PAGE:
Movies

Review: 'The Dark Tower'

The latest Stephen King adaptation shoots blanks
'The Dark Tower' compresses eight Stephen King novels into a 90-minute action flick. Lame.

There's been much head-scratching lately in the wake of David Weigel's book on the age of prog-rock: is that era better described as a catastrophe, or a calamity? The Dark Tower is a prog-rock movie, with its citations of King Crimson, long gun solos, portentous words and po-mo borrowings from kid's books. As scripted, it looks like something from M.Night Shyamalan—the man who would be [Stephen] King. In fact, it's a condensation of eight King novels, squished into 90 minutes of chalky, metaphysical space Western.

In the navel of the universe is an immense tower shooting out good vibes to the denizens therein. Outside the spell it casts are a menagerie of Lovecraft-ian beasts, lurking and waiting. Also keeping them back are the bullets of Roland Deschain, The Last Gunslinger (Idris Elba), who fires ammo smelted from Excalibur itself. There's a villain of sorts—The Man in Black, who is Death, Satan and Entropy all in one; he's played by Matthew McConaughey, smirking his lips off. And his scheme is to destroy the tower with the brainwaves of tortured children. One earthling boy Jake (Tom Taylor) escapes the Man in Black's henchpeople and travels through a wormhole portal to meet the legendary hero whom he saw in his dreams: bonding, squabbling, roaming the cindery wastelands, they take turns reparenting each other. The creed of the gunfighters turns up here as it did in the previews: "I do not aim with my hand. He who aims with his hand has forgotten the face of his fatherÉ" also translated as "We aim to please! You aim, too, please!"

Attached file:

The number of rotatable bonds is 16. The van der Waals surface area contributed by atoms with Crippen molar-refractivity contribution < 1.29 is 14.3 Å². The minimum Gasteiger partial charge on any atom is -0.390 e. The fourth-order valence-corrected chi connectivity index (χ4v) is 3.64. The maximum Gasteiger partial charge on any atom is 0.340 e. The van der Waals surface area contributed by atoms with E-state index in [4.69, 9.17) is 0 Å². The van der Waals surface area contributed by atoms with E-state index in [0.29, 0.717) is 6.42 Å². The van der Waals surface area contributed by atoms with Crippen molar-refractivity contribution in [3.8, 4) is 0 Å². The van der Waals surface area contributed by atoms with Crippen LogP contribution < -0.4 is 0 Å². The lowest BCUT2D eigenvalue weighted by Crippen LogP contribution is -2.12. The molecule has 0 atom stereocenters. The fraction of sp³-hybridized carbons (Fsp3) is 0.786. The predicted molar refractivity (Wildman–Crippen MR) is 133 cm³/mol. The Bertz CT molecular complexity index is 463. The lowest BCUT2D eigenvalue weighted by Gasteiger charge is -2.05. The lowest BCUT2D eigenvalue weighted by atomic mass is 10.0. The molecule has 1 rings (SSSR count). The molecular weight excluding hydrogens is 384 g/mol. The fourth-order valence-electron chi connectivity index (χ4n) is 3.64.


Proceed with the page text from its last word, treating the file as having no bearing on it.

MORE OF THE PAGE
Elba is able, and Taylor isn't bad—the instant when he discovers the death of someone close to him is quite poignant. Claudia Kim was charming as the head psychic in an old-West space village. Girls can't be trusted to hold off space lizards, so she isn't on screen long.

The sacred gun and holy bullets stuff is the kind of thinking that continues to our allow nation to be shot to pieces by its own citizens. This film reduces the coolness and negative space of the decades of adult Westerns to simplistic pap. Denmark's Nikolaj Arcel directs like a man who never heard a shot fired in anger. If "forgetting the face of your father" means "remembering all the movies our forefathers made, and filching from them" then dad's not forgot.

The Dark Tower
PG-13
1 hr 35 min.
Valleywide


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